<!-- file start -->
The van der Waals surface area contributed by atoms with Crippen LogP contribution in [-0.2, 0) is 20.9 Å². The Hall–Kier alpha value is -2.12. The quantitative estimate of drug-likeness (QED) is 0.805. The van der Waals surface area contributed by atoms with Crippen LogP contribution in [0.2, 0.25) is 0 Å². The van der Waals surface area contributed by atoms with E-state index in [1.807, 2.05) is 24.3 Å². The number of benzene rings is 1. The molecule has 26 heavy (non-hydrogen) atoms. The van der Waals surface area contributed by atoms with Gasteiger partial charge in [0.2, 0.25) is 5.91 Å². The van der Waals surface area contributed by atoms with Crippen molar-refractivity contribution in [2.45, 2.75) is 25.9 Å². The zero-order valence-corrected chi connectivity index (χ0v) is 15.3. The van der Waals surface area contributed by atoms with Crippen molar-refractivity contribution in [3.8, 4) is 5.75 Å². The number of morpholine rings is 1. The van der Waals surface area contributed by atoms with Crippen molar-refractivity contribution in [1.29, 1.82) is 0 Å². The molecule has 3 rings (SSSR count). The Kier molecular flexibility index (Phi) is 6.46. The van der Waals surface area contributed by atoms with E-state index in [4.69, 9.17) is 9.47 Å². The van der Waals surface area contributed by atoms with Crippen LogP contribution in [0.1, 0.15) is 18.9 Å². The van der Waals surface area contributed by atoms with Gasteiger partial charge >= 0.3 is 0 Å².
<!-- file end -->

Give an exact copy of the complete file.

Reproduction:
The van der Waals surface area contributed by atoms with Crippen LogP contribution in [-0.2, 0) is 20.9 Å². The Hall–Kier alpha value is -2.12. The quantitative estimate of drug-likeness (QED) is 0.805. The van der Waals surface area contributed by atoms with Crippen LogP contribution in [0.2, 0.25) is 0 Å². The van der Waals surface area contributed by atoms with E-state index in [1.807, 2.05) is 24.3 Å². The number of benzene rings is 1. The molecule has 26 heavy (non-hydrogen) atoms. The van der Waals surface area contributed by atoms with Gasteiger partial charge in [0.2, 0.25) is 5.91 Å². The van der Waals surface area contributed by atoms with Crippen molar-refractivity contribution in [2.45, 2.75) is 25.9 Å². The zero-order valence-corrected chi connectivity index (χ0v) is 15.3. The van der Waals surface area contributed by atoms with Crippen molar-refractivity contribution in [3.8, 4) is 5.75 Å². The number of morpholine rings is 1. The van der Waals surface area contributed by atoms with Crippen molar-refractivity contribution in [1.29, 1.82) is 0 Å². The molecule has 3 rings (SSSR count). The Kier molecular flexibility index (Phi) is 6.46. The van der Waals surface area contributed by atoms with E-state index in [4.69, 9.17) is 9.47 Å². The van der Waals surface area contributed by atoms with Crippen LogP contribution in [0.1, 0.15) is 18.9 Å². The van der Waals surface area contributed by atoms with Gasteiger partial charge >= 0.3 is 0 Å².